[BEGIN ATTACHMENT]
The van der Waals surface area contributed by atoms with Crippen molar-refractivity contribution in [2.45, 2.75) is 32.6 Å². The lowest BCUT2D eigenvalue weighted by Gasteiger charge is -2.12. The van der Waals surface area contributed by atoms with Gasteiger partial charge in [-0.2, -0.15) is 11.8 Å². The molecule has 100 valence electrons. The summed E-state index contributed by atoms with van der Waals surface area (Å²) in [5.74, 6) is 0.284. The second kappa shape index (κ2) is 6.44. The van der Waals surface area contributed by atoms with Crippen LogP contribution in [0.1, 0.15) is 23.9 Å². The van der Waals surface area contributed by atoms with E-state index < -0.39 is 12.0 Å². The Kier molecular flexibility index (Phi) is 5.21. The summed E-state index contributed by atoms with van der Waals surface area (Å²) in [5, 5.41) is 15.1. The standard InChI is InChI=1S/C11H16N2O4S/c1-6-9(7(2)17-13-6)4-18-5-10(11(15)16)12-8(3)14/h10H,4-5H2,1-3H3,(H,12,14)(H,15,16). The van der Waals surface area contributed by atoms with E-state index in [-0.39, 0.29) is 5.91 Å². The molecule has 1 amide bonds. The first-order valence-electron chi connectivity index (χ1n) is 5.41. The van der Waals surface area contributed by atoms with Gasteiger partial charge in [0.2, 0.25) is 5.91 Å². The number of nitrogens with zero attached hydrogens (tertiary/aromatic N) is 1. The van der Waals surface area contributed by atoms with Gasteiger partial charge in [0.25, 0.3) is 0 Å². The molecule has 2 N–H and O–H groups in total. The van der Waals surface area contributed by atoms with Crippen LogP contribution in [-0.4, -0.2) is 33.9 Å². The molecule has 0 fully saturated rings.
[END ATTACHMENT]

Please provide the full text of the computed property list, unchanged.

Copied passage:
The van der Waals surface area contributed by atoms with Crippen molar-refractivity contribution in [2.45, 2.75) is 32.6 Å². The lowest BCUT2D eigenvalue weighted by Gasteiger charge is -2.12. The van der Waals surface area contributed by atoms with Gasteiger partial charge in [-0.2, -0.15) is 11.8 Å². The molecule has 100 valence electrons. The summed E-state index contributed by atoms with van der Waals surface area (Å²) in [5.74, 6) is 0.284. The second kappa shape index (κ2) is 6.44. The van der Waals surface area contributed by atoms with Crippen LogP contribution in [0.1, 0.15) is 23.9 Å². The van der Waals surface area contributed by atoms with E-state index < -0.39 is 12.0 Å². The Kier molecular flexibility index (Phi) is 5.21. The summed E-state index contributed by atoms with van der Waals surface area (Å²) in [5, 5.41) is 15.1. The standard InChI is InChI=1S/C11H16N2O4S/c1-6-9(7(2)17-13-6)4-18-5-10(11(15)16)12-8(3)14/h10H,4-5H2,1-3H3,(H,12,14)(H,15,16). The van der Waals surface area contributed by atoms with E-state index in [-0.39, 0.29) is 5.91 Å². The molecule has 1 amide bonds. The first-order valence-electron chi connectivity index (χ1n) is 5.41. The van der Waals surface area contributed by atoms with Gasteiger partial charge in [0.2, 0.25) is 5.91 Å². The number of nitrogens with zero attached hydrogens (tertiary/aromatic N) is 1. The van der Waals surface area contributed by atoms with Gasteiger partial charge in [0.25, 0.3) is 0 Å². The molecule has 2 N–H and O–H groups in total. The van der Waals surface area contributed by atoms with Crippen LogP contribution in [-0.4, -0.2) is 33.9 Å². The molecule has 0 fully saturated rings.